People in HR departments are squeezing their brains trying to find out how to leverage social media to attract talent. Facebook, Twitter and LinkedIn are being included in the recruitment efforts of many organisation.
Content and sharing are the forces behind any kind of social media success. For example, by creating interesting and sometimes fun content, people share it on Facebook and your post appears on many other people’s timelines. Good content therefore doesn’t just remind those who “like” you of your brand, but it can reach a whole new audience by being shared through their network.
Talented people are difficult to come by. They might never have thought of working for your company and therefore are unaware of your online presence. Let’s just for a moment think back to the time before the web exploded with Followers and Likes. One of the most effective ways of recruting people who were right for your company was through tapping into your current employees’ networks. These networks are now being strengthened through online tools, so why not tap into them?
If we look at how Social Media works and consider your employees as potential leads to find talent, then surely encouraging your employees to share your job posts shoud be on the top of your strategy list.
So, why isn’t this the case?
For a start, many companies still block access to social networks. Even though they provide an excellent opportunity for learning and development, many companies still see them as a tempting time thief that their employees won’t be able to resist. (Some companies are even blocking Pinterest – I hope the owners realise this means they’ve established themselves as a popular site.)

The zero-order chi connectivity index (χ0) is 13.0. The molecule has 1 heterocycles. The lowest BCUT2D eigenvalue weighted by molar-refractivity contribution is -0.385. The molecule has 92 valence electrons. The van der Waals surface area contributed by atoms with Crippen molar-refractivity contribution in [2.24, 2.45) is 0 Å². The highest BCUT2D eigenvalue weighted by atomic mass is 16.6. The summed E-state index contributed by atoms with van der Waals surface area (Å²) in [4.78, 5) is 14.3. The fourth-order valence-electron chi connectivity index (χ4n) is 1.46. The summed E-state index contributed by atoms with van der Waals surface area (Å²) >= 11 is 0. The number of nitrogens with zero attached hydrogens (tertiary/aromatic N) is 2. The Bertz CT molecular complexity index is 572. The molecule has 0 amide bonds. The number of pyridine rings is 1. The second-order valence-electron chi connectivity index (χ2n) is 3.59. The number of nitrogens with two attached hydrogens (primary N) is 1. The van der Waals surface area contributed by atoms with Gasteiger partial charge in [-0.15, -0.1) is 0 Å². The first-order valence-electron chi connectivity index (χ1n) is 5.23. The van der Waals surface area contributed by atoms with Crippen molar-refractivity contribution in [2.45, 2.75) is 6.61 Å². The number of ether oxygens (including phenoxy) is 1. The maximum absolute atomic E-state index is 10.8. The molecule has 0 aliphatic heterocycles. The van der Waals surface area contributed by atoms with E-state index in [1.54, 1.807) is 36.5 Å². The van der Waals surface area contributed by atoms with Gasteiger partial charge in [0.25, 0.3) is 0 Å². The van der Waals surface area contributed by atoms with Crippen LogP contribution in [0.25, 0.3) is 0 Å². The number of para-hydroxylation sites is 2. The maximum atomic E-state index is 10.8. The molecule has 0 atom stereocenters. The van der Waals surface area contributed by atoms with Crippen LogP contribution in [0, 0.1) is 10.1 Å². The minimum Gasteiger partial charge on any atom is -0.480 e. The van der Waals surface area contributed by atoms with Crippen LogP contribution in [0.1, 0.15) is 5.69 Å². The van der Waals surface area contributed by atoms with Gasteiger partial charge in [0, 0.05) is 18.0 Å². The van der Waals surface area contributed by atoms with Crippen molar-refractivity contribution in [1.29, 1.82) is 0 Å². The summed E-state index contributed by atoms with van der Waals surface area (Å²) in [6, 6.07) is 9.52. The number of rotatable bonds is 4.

Anecdotely, I heard at a recent talk about a company which was using social media to attract young talent. The newbies were thoroughly disappointed when, having engaged with the company online, they found that social networks were blocked in their new place of work. Could this happen in your company? What kind of message is this sending? (Talk about breaching the psychological contract…)
Secondly, and more importantly, do you think your current employeees would be happy to share your 1 minute YouTube promo on why you’re the best company on Earth to work for? Would they alert their peers of a job opening by sharing your post? If they would, congratulations! (And please could you drop me a line so that I can pitch to come and work with you.) If they wouldn’t, you have a problem. A problem that goes beyond “Why don’t we get any Likes?” or “Where should we advertise?” Maybe this should be addressed before you launch your next recrutiment campaign online.
Social media strategies, whatever their aims, are tightly linked to business plans, culture and ethos. There is no point in building a brand online that doesn’t reflect reality, especially if you are trying to recruit. Consider each channel carefully: “Why are we using that platform? What content will attract the right people?”
Look outside your business for inspiration but always start by looking inside your organisation before you consider how to reach out.